14. The system of claim 9, wherein the one or more processors that execute the identity manager are further configured to update one or more of the identifiers for the directory objects in the table that are assigned to the at least one user in response to the identity manager detecting a change to the directory objects associated with the one or more identifiers in the plurality of authoritative sources.
15. The system of claim 11, wherein the customized computing environment delivered to the device further includes the assignments in the directory objects assigned to the at least one user in the table that are associated with the one or more groups and the one or more containers that include the at least one user.
16. The system of claim 9, wherein the one or more processors that execute the identity manager formulate a Lightweight Directory Access Protocol query to capture the identifiers for the directory objects assigned to the at least one user in the plurality of authoritative sources.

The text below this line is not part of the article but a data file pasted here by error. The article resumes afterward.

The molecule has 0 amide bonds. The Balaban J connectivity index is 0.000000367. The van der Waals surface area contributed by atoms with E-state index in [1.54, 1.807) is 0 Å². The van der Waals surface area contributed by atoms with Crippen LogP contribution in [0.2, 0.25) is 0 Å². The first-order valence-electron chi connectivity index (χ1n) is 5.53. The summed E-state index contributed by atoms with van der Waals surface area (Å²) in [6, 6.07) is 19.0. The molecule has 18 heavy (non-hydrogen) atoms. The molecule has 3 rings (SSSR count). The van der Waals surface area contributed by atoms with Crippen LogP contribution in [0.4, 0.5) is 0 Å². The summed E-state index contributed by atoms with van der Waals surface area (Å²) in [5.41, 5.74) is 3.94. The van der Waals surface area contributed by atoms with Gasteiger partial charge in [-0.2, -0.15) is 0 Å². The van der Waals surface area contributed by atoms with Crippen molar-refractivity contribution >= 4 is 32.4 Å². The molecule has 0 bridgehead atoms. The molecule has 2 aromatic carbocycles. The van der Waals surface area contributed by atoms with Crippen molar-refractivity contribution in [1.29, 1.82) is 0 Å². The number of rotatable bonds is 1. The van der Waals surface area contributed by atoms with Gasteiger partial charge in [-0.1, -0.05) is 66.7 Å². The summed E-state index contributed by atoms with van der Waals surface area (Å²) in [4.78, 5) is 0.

Description
FIELD OF THE INVENTION

The invention relates to user-based network configuration management using a plurality of integrated authoritative sources.

BACKGROUND OF THE INVENTION

Managing a network infrastructure often entails accounting for user, device, or other identities in order to control access rights (e.g., permissions or authorizations to access certain network resources), user assignments (e.g., applications or policies assigned to a user), or otherwise manage a network based on users. As such, many network implementations incorporate a form of identity management in order to simplify user management processes. For example, identity management solutions often include an authoritative source (e.g., a directory service) that identifies a network's resources, users' rights to access the resources, and application or policy assignments for specific users or devices, among other things. As a network infrastructure grows and changes, however, effective user-based management often becomes difficult, particularly when heterogeneous systems include different authoritative sources or identity management products.